The Mole is everywhere. You can’t escape them. So in a pinch, you can get a pocket notebook in pretty much every town center bookshop. You can get them in a variety of 3 (bland) colors and they come ruled, squared and blank. The paper is… bad. Not as bad as it’s made out to be sometimes, but I get the feeling that Moleskine is using especially cheap paper for these smaller books. The pages in the back are perforated. Interesting, but not that useful for me. Cahiers are competitively priced at 2-3 Euros per book, and they offer only the “standard” 48 pages that you find in most pocket notebooks.

Field Notes

Field Notes
The O.G. pocket notebooks. They put a spin on the blandness, they examplify this simplicity that gets so often mistaken for sincerety nowadays, and I have to admit that they look pretty cool. They offer the colors editions. These have been hit or miss for me. The paper varies from version to version, and even with the best ones it’s not great. 48 pages. Standard, but tiny compared to the Clarifontaines. But the worst part is that they are very rare in Europe, so they are expensive and a hassle to import. Lately I’ve become burned out by the special edition. I was never a subscriber, but most of the seasonal editions in the last years where either disappointing to me, and when I got one I liked I found it harder to use them, spoil them, than I thought.

Make your own

I have been making my own notebooks in the past. I got card stock for the covers, got nice paper, printed a dot grid on them. I ordered Tomoe River paper and cut it to size. I got tools to do all this…
It’s a hobby. It’s fun. But it takes so much time. It makes a mess, and since I don’t have a workshop, basement or garage, that mess and cleaning it is somewhat more inconvenient. The flexibility to get exactly what you want is nice, but it’s not worth the hassle.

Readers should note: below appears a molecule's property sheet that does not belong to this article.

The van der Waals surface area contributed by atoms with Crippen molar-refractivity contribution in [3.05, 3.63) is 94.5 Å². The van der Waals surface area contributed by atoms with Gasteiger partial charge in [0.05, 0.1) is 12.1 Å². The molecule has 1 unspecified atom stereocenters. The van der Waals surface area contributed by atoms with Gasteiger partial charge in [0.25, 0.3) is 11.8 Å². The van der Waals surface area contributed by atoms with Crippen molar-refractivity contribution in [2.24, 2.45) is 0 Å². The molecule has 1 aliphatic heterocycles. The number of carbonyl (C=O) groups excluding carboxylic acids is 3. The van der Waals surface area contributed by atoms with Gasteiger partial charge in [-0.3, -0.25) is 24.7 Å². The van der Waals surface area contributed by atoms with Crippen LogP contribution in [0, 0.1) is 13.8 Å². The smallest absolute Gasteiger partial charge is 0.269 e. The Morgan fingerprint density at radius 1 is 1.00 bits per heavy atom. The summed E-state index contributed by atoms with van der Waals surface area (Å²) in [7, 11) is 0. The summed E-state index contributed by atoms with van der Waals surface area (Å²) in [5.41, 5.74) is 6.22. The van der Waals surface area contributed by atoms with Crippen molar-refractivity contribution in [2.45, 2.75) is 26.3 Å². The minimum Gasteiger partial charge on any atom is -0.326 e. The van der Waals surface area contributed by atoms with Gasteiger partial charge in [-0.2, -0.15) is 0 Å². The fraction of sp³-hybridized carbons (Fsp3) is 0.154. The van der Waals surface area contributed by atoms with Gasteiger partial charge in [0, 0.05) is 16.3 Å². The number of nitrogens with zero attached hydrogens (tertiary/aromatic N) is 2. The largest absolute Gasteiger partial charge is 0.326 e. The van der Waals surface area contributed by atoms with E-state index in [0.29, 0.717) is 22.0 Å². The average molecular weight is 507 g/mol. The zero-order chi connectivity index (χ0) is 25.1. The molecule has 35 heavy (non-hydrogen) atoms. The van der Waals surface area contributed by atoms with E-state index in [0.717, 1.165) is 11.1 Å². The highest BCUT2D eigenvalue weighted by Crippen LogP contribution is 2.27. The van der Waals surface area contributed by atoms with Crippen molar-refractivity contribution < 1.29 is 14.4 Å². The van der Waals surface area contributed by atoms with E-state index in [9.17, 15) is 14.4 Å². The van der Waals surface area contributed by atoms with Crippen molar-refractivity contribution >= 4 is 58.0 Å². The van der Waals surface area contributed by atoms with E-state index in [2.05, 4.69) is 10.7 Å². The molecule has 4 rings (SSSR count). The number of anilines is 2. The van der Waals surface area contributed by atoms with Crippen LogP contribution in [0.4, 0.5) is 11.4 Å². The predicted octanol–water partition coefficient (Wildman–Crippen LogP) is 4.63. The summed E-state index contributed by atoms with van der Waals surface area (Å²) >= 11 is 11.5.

All the other books that I am aware of seem to fall in line with either the Moleskine Cahiers or the Field Notes. They are either complicated and expensive to get, offer the standard 48 pages or use paper that is less than ideal.

Conclusion

So there you go. Clairfontaine pocket notebooks in their different designs are fulfilling my needs for paper on the go pretty much perfectly right now. Flashier designs and more absorbent paper seem to be selling points for users with different needs, but I’m not tempted so far. If you know of a brand of books that offers what I’m looking for tell me in the comments, I look forward to checking them out!

What others say about the Clairfontaine Pocket Notebooks:
Clairefontaine 1951 Collection Notebook Review by Jeff Abbott on penaddict.com
Clairefontaine Pocket Notebook Review by Cody on thepenhaul.com
Review by Azizah on gourmetpens.com
Ed with a counter point to my use case

1 thought on “My favorite pocket notebook”

  1. Pocket size is my favorite notebook size! It’s very portable, and I feel that the aspect ratio is perfect. I must get myself some of those Clairefontaine ones! At the moment my pocket notebook of choice is one that I made myself out of either Tomoe River paper or Elias (local brand) paper.